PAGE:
from The Maine Switch January 10, 2008 by Amber Olesen
Living on the West End in Portland, married with a 4-month-old son, Matthew Fogg juggles a very busy lifestyle. Both a musician and teacher, this 29-year-old has a long list of artistic activities and musical interests.
Developing his talents at a young age playing trumpet, Fogg entered the Regional Music Festival. But after hearing a jazz trio play, he set his sights on piano, which proved to be a better fit. He attended the University of New Hampshire and received a degree in music education, and Fogg now uses that knowledge to teach jazz piano at Lyman Moore Middle School, in classes at the University of Maine in Augusta and Bowdoin College and privately at the Tony Boffa School of Music.
“Teaching informs and enhances my music vocabulary … we pull out a tune, start working and they plant a seed,” Fogg says of his students. He describes teaching music as an improvisational relationship — never dictating. Fogg speaks enthusiastically of having specific goals for his students but encourages them to have fun and explore their own talents. Working with students of all levels and abilities lends inspiration to Fogg’s own music.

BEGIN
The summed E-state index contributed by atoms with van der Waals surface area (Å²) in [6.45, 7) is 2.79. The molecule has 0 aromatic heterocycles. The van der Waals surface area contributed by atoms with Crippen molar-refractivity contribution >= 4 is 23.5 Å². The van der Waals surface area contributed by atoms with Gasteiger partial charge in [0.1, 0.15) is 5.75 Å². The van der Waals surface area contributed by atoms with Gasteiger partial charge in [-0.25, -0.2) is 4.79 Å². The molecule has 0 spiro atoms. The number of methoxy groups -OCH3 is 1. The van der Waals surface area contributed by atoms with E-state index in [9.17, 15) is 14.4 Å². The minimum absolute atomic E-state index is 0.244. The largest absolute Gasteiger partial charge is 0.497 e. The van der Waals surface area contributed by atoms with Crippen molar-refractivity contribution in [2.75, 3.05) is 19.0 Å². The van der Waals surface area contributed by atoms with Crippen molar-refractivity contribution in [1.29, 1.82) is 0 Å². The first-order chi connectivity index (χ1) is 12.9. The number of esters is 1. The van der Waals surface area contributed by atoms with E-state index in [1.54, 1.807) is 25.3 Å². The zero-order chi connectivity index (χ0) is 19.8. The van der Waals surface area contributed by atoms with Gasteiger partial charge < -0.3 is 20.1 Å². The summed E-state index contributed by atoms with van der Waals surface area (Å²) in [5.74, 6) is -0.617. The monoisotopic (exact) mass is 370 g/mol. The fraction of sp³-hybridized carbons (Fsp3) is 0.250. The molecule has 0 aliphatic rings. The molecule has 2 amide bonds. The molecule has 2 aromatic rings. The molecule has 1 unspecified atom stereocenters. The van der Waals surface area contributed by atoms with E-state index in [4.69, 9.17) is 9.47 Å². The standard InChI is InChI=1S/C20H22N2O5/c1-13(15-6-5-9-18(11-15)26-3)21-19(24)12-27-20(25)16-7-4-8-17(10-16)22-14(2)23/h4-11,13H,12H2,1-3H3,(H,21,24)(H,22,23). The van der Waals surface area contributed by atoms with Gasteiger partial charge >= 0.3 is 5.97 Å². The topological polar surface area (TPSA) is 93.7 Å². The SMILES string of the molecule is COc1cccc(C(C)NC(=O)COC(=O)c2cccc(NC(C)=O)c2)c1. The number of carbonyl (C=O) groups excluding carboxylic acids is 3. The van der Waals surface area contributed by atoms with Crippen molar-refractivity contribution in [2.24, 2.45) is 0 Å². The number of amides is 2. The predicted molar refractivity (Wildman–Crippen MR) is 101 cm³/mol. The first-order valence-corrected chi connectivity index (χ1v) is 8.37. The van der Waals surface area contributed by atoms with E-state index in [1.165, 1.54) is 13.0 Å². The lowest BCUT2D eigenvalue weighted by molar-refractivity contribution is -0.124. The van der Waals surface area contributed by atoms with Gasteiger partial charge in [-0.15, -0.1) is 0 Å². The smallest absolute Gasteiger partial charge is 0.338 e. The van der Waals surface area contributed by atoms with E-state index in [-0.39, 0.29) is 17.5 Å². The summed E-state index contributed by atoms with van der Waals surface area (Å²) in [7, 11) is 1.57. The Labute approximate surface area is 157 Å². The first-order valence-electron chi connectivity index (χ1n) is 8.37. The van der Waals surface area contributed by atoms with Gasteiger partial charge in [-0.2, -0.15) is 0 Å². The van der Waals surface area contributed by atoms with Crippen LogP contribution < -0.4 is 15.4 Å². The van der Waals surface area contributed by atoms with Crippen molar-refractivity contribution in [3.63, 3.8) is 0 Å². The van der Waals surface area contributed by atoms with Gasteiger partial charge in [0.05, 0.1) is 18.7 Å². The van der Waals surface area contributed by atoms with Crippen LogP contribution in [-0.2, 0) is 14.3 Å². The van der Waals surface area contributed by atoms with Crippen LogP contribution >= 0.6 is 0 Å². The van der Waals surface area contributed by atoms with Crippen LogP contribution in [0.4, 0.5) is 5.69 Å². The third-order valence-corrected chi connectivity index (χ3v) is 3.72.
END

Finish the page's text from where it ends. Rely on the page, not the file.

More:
In addition to teaching, Fogg has several ongoing ventures. He does freelance work as a jazz pianist, playing at Azure Café in Freeport as well as clubs, restaurants and private parties. Fogg frequently teams with singer Nicole Hajj and they recorded a CD together in 2005 called Live at the Azure Café (Find it at www.mattfogg.com). In 2006, Fogg recorded an original CD called “This is What You Want”. Also a member of Jaye Drew and A Moving Train, a hip hop/funk band, Fogg says the band is “five different people with different backgrounds coming together to create an original sound.” A CD is in the works for this group as well. Fogg also makes time for Retrospecticus, a cover band made up of friends, which plays the local bar scene. Fogg was the first recipient of the Yamaha Artist in Education award, given to recognize performers who spend time teaching others. “I would love to use my music advocacy and convince people to do more incredible things with music in schools and different organizations,” he says.
About six months ago, Fogg began to focus on his voice and singing capabilities. “As I grow up and get older, I think of what I can do to have a successful music career,” he says. “Learning to combine musical talents with personality is the key to branding as an artist. Once my vocals are on point, I am going to cut my own album, combining the piano with the vocals. “My utopic world would be to wake up, have a cup of coffee, play with my child and then go down and make music in my studio.” When applauded for how much he does for the music community, Fogg simply says, “We all do what we do and try to make a positive impact.” As a composer, performer and teacher, he seems well on his way to influencing the musical world in Maine and beyond.